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French thinkers, such as Lacan, Althusser, Foucault and Derrida, have been widely perceived as theorists of the linguistic turn. Yet, the linguistic and semiotic traditions which have informed the theoretical imagination of these theorists so decisively have hardly been accounted for. By presenting enunciative pragmatics, this book presents an approach to written texts which asks how subjects are constructed in language. As a ‘French’ variety of pragmatics, this strand analyzes how written academic texts are contextualized with respect to who speaks. The heart of this book comprises exemplary analyses of five textual fragments of Lacan, Althusser, Foucault, Derrida and Sollers, all written around 1966 when the controversy over structuralism was at its height. Through analyzing the polyphonic construction of subjectivity in these texts, this monograph asks how academic texts are used in a world where one constantly needs to define one’s position vis-à-vis others. This monograph addresses higher-level students, researchers and practitioners within discourse analysis, pragmatics, linguistics and semiotics, as well as all those interested in analysis of the social production of meaning. Key words: discourse analysis, pragmatics, linguistics, polyphony, intellectual/theoretical/academic discourse, scientific communication, structuralism in France, Jacques Lacan, Louis Althusser, Michel Foucault, Jacques Derrida, Tel Quel
1 Introduction: Poststructuralism and enunciative pragmatics
Poststructuralist theorists from France, such as Jacques Lacan, Louis Althusser, Michel Foucault, Jacques Derrida and Philippe Sollers, are known for their ‘antihumanist’ epistemologies and the linguistic turn they represent in the social sciences and humanities. Yet, the linguistic and semiotic traditions themselves, which have so decisively stimulated the imagination of the interdisciplinary theoretical debate, are hardly known outside French linguistics. Against this background, this book asks how to analyse intellectual and academic discourse with the tools of enunciative pragmatics. Thus, Poststructuralist Discourse Analysis delineates an approach to the discursive construction of subject positions through written texts and their utterances.
2 A history of discourse analysis in France
This chapter gives a systematic overview of past and current tendencies in French discourse analysis. Starting from theoretical pioneers, such as Michel Pêcheux and Michel Foucault, it traces the evolution of discourse analysis as a linguistic subfield in France. Structuralist models of language have been critically interrogated by enunciative-pragmatic approaches to language in use (énonciation) which have met with lively resonance since the 1980s. In this chapter, the reader will learn about the rich tradition of French enunciative pragmatics, which asks how utterances organize the many voices of those speaking in discourse. The chapter presents the analytical tools of enunciative pragmatics, notably indexicality, polyphony and the preconstruct, which account for the ways texts are contextualized.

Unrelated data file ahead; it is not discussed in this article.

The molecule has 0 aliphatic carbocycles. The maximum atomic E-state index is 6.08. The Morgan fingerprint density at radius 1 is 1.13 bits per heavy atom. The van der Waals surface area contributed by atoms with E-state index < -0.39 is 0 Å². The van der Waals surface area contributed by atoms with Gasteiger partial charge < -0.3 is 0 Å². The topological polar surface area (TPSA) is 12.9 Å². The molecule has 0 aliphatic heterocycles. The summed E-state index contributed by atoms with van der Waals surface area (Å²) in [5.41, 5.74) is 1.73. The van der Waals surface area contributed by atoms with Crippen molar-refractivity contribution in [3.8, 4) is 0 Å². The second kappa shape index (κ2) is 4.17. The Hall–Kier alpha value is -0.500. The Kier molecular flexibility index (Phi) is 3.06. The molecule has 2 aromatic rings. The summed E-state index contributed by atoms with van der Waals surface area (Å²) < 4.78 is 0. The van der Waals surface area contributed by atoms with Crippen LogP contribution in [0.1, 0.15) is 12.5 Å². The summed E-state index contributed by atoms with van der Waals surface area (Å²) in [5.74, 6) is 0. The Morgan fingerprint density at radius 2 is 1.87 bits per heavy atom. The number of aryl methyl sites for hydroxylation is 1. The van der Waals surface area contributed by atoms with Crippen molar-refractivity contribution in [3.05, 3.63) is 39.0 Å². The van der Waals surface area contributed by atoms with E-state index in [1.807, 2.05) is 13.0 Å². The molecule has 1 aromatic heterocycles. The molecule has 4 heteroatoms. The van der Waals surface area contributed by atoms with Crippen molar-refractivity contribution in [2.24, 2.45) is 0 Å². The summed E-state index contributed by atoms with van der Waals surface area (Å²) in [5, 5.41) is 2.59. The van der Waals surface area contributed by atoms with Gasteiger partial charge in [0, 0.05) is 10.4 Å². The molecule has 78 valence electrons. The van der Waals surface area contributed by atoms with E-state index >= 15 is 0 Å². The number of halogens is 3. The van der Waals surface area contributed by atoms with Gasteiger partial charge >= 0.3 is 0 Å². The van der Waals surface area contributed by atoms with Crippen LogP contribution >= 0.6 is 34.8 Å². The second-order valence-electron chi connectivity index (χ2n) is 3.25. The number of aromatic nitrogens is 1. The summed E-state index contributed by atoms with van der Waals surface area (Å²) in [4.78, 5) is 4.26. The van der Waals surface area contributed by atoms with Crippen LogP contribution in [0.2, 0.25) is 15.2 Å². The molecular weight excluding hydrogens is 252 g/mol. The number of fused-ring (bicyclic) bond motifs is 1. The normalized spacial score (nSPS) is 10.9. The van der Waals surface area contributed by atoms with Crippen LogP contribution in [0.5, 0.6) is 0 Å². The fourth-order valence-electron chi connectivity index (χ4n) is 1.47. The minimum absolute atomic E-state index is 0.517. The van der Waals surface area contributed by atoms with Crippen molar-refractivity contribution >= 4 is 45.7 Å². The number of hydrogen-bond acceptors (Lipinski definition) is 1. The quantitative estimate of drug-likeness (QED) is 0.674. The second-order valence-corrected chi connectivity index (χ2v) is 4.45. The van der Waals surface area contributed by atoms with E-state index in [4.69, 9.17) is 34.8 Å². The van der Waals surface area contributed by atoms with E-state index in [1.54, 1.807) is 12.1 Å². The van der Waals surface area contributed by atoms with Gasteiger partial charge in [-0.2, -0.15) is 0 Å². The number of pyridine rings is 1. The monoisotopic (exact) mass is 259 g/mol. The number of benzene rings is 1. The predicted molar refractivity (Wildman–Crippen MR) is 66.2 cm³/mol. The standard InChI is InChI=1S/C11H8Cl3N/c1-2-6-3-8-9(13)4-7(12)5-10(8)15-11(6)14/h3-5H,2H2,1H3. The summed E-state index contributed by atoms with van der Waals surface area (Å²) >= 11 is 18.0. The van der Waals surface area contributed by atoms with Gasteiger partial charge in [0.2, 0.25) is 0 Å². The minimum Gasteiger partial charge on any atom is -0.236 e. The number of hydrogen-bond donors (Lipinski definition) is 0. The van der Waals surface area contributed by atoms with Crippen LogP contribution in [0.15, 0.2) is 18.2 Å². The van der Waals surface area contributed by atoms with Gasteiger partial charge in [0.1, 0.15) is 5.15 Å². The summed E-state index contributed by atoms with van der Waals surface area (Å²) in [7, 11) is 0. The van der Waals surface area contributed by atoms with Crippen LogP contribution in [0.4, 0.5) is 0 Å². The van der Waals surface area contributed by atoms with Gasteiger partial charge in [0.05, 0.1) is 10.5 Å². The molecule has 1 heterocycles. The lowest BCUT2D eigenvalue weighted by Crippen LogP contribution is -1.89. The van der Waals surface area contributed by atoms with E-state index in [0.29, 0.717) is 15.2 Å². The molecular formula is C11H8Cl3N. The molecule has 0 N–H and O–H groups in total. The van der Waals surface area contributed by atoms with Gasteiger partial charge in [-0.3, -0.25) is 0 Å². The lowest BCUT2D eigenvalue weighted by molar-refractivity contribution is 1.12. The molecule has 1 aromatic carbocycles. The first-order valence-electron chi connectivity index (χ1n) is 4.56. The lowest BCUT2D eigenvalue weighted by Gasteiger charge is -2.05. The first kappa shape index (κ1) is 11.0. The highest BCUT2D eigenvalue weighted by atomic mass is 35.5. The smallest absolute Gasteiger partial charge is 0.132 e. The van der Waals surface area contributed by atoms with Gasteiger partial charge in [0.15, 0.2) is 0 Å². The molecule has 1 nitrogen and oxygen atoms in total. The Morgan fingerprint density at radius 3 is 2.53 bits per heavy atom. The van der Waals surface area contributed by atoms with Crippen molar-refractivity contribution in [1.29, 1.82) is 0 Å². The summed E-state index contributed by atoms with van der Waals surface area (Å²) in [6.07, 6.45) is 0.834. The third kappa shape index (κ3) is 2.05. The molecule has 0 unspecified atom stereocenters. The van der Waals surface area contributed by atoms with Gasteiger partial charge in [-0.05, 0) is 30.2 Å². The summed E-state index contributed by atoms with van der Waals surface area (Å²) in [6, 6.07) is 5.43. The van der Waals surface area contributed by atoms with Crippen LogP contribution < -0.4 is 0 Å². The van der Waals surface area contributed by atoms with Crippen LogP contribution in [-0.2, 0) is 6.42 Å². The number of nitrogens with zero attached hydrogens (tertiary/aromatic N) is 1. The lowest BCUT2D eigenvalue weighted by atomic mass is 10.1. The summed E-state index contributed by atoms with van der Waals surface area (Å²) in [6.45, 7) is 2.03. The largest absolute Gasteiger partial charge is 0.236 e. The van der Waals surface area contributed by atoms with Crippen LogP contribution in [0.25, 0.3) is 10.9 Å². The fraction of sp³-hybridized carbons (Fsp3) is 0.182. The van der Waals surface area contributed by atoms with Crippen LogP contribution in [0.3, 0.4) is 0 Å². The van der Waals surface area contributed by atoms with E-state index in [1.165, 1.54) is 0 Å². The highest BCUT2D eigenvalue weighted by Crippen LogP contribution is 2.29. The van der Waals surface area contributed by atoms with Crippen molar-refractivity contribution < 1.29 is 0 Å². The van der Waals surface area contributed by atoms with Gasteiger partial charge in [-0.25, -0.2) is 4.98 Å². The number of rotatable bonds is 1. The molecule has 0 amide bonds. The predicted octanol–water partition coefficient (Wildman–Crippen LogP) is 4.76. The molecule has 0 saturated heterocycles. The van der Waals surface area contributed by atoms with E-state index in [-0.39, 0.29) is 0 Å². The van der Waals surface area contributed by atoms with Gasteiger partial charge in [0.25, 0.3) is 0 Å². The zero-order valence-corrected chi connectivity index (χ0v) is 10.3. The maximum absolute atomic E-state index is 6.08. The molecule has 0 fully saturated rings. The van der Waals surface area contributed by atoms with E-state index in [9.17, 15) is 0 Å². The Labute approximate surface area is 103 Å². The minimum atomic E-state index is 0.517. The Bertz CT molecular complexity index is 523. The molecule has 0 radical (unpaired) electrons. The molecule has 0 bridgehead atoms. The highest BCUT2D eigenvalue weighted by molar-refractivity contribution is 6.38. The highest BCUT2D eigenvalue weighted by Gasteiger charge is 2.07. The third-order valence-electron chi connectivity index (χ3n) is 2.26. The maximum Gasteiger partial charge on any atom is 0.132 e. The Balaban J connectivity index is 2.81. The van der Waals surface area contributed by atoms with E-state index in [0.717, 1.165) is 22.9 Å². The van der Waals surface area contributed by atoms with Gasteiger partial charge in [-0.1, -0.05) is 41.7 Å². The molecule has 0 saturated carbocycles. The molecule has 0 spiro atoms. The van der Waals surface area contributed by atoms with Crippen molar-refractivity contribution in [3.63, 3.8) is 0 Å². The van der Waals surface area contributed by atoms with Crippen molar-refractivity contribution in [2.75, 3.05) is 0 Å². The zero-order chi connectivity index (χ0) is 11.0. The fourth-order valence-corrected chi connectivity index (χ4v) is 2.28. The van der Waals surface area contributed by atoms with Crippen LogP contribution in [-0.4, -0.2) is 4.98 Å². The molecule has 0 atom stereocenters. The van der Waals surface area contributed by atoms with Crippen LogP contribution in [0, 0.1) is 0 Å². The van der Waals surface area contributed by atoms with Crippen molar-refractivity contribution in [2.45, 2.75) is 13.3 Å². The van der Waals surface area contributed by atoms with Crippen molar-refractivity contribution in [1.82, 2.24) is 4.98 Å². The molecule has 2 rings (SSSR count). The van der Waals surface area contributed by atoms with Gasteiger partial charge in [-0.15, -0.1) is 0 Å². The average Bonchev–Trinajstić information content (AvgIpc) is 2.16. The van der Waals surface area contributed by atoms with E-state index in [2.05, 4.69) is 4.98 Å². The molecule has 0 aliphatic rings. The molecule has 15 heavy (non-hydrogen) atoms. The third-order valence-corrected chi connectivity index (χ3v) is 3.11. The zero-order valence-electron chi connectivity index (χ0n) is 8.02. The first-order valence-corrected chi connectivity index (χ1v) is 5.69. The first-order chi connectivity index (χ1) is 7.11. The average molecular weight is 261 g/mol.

3 A methodology of discourse analysis
The third chapter reflects on the methodological question of how to analyze a discourse. It asks how the analytical tools of enunciative pragmatics can be used to account for the discourse about structuralism among French intellectuals around 1970. The chapter outlines a discourse analytical research design and discusses how to select the utterances to be investigated in more detail. Special emphasis is placed on the actions of the reader, who needs to contextualize utterances by constructing the subject positions of discourse. Five textual excerpts from Lacan, Althusser, Foucault, Derrida and Sollers reveal how theoretical texts are contextualized.
4 Analyzing intellectual discourse: Variations on the critique of humanism The heart of this book comprises exemplary analyses of five textual fragments of Lacan, Althusser, Foucault, Derrida and Sollers, all written around 1966, when the controversy over structuralism was at its height. By analyzing the polyphonic construction of subjectivity in these texts, this chapter asks how academic texts are used in a world where one constantly needs to define one’s position vis-à-vis others. Through fine-grained analyses of these excerpts, one can trace the subtle play of theoretical distinctions in the dialogic organization of texts which mobilize the reader’s knowledge about the contexts in which they originated.
5 Conclusion: The subject of discourse The final chapter relates the enunciative-pragmatic approach to discourse to the broader epistemological question of the subject in the social sciences and humanities. In order to account for the construction of the subject through texts, a three-floor model of subjectivity is delineated. On the lowest level, the reader needs to deal with a multitude of voices which turn into more or less stable subject positions on higher levels. Thus, to enter a discourse means occupying and stabilizing subject positions vis-à-vis others. The chapter concludes with a critical reflection on the subject and with a plea to take into consideration the symbolic practices of the participants of theoretical discourse when they read, speak or write.
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